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A crash course to understand the cat language

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Do you need to improve your feline communication skills and strengthen the bond with your cat? Our cat language crash course helps you understand the secrets to your cats body language and meows. You’ll soon be a cat whisperer, able to meet their needs, comfort them when they’re upset, and share many joyful moments together.

Cat body language

To understand your cat means to become aware of any signals your cat sends you and then be able to interpret them correctly. The first step to becoming an expert in your cat’s secret language is observing its posture, ears, eyes, and tail.


  • Relaxed body posture: When your cat is feeling comfortable and at ease, its muscles will be relaxed, and its tail will be held loosely or upright with a curved tip. You can now approach and share in its joy!
  • Crouched position: Recognize an uneasy cat by its tense muscles, tightly held body, and crouched stance. By identifying its anxiety, you’ll know when to give it space and help it feel secure.
  • Flattened or arched body: If your cat is displeased or upset, it might lie down with a flattened body or arch its back while standing. Now that you understand its distress, you can back off and avoid potential conflicts.

A cats tail movements

One of the most expressive parts of a cat’s body is its tail. Paying attention to tail movements can give you valuable insights into your cat’s emotional state.

  • Straight up: When a cat holds its tail straight up, it’s usually a sign of happiness or curiosity. This posture can also be an invitation to interact. If there’s a curve in it (the tip of the tail points towards the cat’s head), it’s super happy to see you!
  • Flicking, swishing, or waving: A flicking or swishing tail can indicate annoyance, frustration, or agitation. Unlike dogs, who wag their tails when they’re excited, cats “wave” their tails to express these more negative emotions. It’s best to give your cat space when you see this.
  • Between legs: If your cat’s tail is tucked between its legs, it’s likely feeling afraid. Back up and give her some air!
  • Puffed up: If your cat’s tail is puffed up and bristled, it’s a sign of fear or aggression. In some cases, your cat’s whole body might appear puffy, as if to send a message of “look how big I am” to a perceived threat. If a cat looks puffy and is kind of laying down at the same time, it could be getting ready to fight and should definitely be avoided.
  • Quivering, upwards: Don’t mix this one up with a puffy-looking tail. Your cat is just so excited to see you and wants pets from you so badly right now! This is usually accompanied by little happy paws dancing and meowing.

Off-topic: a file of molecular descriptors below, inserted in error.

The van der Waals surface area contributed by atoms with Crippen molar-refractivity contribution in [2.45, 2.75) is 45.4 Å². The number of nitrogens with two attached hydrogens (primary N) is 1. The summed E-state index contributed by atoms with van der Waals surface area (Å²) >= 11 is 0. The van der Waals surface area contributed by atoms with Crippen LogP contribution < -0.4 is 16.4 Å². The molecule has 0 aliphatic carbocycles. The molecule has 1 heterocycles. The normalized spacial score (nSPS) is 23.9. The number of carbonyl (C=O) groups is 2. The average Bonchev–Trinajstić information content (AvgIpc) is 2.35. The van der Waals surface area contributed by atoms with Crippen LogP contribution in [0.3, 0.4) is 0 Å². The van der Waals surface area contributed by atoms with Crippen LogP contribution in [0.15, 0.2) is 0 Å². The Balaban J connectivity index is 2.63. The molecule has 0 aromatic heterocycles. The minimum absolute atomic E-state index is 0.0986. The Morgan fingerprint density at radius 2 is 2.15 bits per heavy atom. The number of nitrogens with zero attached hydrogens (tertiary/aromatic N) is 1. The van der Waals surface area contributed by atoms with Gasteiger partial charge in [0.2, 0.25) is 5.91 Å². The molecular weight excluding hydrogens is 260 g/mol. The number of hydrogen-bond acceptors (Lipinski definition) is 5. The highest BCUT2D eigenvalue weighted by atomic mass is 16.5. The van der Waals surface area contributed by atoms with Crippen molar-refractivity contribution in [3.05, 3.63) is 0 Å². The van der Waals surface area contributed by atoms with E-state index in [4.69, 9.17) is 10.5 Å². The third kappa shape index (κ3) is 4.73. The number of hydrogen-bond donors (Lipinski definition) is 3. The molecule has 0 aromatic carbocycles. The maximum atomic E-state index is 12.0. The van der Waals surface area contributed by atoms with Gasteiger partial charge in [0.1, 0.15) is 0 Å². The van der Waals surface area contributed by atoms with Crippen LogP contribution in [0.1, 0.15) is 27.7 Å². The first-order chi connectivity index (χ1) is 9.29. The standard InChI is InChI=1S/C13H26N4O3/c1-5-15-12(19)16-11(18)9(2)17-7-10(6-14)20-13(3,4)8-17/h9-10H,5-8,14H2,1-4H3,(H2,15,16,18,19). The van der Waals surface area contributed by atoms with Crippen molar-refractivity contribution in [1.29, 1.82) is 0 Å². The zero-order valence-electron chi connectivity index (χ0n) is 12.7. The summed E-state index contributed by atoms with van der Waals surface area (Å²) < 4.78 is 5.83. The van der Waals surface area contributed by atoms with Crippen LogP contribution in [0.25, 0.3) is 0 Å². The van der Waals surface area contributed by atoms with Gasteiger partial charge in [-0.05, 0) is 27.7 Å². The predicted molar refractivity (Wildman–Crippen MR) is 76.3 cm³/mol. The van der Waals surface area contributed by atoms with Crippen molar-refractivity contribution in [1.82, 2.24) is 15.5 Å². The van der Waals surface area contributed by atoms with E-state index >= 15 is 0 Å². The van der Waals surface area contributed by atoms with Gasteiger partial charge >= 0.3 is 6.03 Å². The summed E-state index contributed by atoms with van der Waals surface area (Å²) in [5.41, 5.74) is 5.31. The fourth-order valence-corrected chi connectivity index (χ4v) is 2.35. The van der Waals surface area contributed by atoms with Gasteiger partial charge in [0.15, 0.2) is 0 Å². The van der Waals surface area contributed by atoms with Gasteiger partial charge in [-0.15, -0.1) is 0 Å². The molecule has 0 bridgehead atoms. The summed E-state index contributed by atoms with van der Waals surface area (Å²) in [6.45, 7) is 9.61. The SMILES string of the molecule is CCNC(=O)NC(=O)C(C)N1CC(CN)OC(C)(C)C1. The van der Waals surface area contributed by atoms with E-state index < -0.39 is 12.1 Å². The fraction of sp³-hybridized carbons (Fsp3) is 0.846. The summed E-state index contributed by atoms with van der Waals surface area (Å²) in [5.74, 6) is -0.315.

All cats respond to overstimulation in different ways, but with that said, the tail is the place to start.

Jackson Galaxy


A cat’s ears are another important indicator of its emotional state and help you understand the cat language.

  • Forward-facing: When a cat’s ears are forward and upright, it’s usually a sign of alertness, curiosity, or contentment.
  • Flattened or pinned back: If your cat’s ears are flattened against its head, it may be scared, anxious, or angry. Flattened ears can also be a sign of overstimulation, especially if they occur while you’re petting your cat. If you notice your cat’s ears going flat during petting, it’s best to stop and give them a break.


Cat eyes can also be quite expressive in terms of how it’s doing, especially when it comes to their pupils.

  • Slow blinking: When your cat blinks slowly at you, it’s considered a sign of affection and trust. It’s like a kitty kiss! Blinking back can help deepen your bond.
  • Dilated pupils: Dilated pupils can indicate excitement, playfulness, fear, or aggressiveness depending on the context.

Voice and sounds

Learn to interpret the diverse range of cat vocalizations, and you’ll gain invaluable insights into your cat’s feelings and needs.

  • Meowing: Cats meow to communicate with humans, with pitch and tone variations indicating different emotions or desires. Respond promptly to make your cat feel understood and loved.
  • Chattering or chittering: Cats often make this sound when watching birds or other prey animals. It’s thought to be an expression of excitement or frustration at not being able to catch the prey.
  • Purring: Purring often signals contentment, but it can also indicate anxiety or pain. In that case, it’s a method to self-soothe. Be there to comfort and support your cat when needed.
  • Hissing and growling: These sounds mean your cat is angry or scared. Recognize these cues and act accordingly to maintain a peaceful environment.

Feel like a cat whisperer yet? By understanding your cats body language and understanding your cat’s sounds, you’ll have a happier life together with your furry friend.

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